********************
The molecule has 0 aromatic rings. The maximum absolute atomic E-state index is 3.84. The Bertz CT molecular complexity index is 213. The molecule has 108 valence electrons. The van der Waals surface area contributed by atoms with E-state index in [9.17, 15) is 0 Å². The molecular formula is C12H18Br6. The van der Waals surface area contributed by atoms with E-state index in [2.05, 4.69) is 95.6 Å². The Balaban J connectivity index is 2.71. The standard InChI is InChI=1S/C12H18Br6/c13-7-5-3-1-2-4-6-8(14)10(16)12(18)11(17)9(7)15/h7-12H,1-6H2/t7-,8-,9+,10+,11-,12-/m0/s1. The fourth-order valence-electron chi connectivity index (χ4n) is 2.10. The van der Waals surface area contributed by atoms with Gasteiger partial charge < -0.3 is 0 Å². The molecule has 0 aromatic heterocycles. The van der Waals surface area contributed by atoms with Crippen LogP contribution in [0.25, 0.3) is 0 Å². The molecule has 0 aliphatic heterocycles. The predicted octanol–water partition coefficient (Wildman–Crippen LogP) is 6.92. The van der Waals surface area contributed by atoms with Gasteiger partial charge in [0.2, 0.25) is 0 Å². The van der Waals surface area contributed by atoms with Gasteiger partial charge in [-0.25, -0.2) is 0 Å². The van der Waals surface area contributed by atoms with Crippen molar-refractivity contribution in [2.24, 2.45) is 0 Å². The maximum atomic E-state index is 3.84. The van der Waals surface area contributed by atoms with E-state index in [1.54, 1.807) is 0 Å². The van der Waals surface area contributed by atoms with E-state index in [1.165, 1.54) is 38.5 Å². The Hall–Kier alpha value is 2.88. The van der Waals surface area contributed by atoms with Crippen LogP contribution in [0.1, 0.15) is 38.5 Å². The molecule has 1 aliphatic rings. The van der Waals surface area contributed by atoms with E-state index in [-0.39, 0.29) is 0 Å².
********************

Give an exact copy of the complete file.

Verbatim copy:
The molecule has 0 aromatic rings. The maximum absolute atomic E-state index is 3.84. The Bertz CT molecular complexity index is 213. The molecule has 108 valence electrons. The van der Waals surface area contributed by atoms with E-state index in [9.17, 15) is 0 Å². The molecular formula is C12H18Br6. The van der Waals surface area contributed by atoms with E-state index in [2.05, 4.69) is 95.6 Å². The Balaban J connectivity index is 2.71. The standard InChI is InChI=1S/C12H18Br6/c13-7-5-3-1-2-4-6-8(14)10(16)12(18)11(17)9(7)15/h7-12H,1-6H2/t7-,8-,9+,10+,11-,12-/m0/s1. The fourth-order valence-electron chi connectivity index (χ4n) is 2.10. The van der Waals surface area contributed by atoms with Gasteiger partial charge < -0.3 is 0 Å². The molecule has 0 aromatic heterocycles. The van der Waals surface area contributed by atoms with Crippen LogP contribution in [0.25, 0.3) is 0 Å². The molecule has 0 aliphatic heterocycles. The predicted octanol–water partition coefficient (Wildman–Crippen LogP) is 6.92. The van der Waals surface area contributed by atoms with Gasteiger partial charge in [0.2, 0.25) is 0 Å². The van der Waals surface area contributed by atoms with Gasteiger partial charge in [-0.25, -0.2) is 0 Å². The van der Waals surface area contributed by atoms with Crippen molar-refractivity contribution in [2.24, 2.45) is 0 Å². The maximum atomic E-state index is 3.84. The van der Waals surface area contributed by atoms with E-state index in [1.54, 1.807) is 0 Å². The van der Waals surface area contributed by atoms with E-state index in [1.165, 1.54) is 38.5 Å². The Hall–Kier alpha value is 2.88. The van der Waals surface area contributed by atoms with Crippen LogP contribution in [0.1, 0.15) is 38.5 Å². The molecule has 1 aliphatic rings. The van der Waals surface area contributed by atoms with E-state index in [-0.39, 0.29) is 0 Å².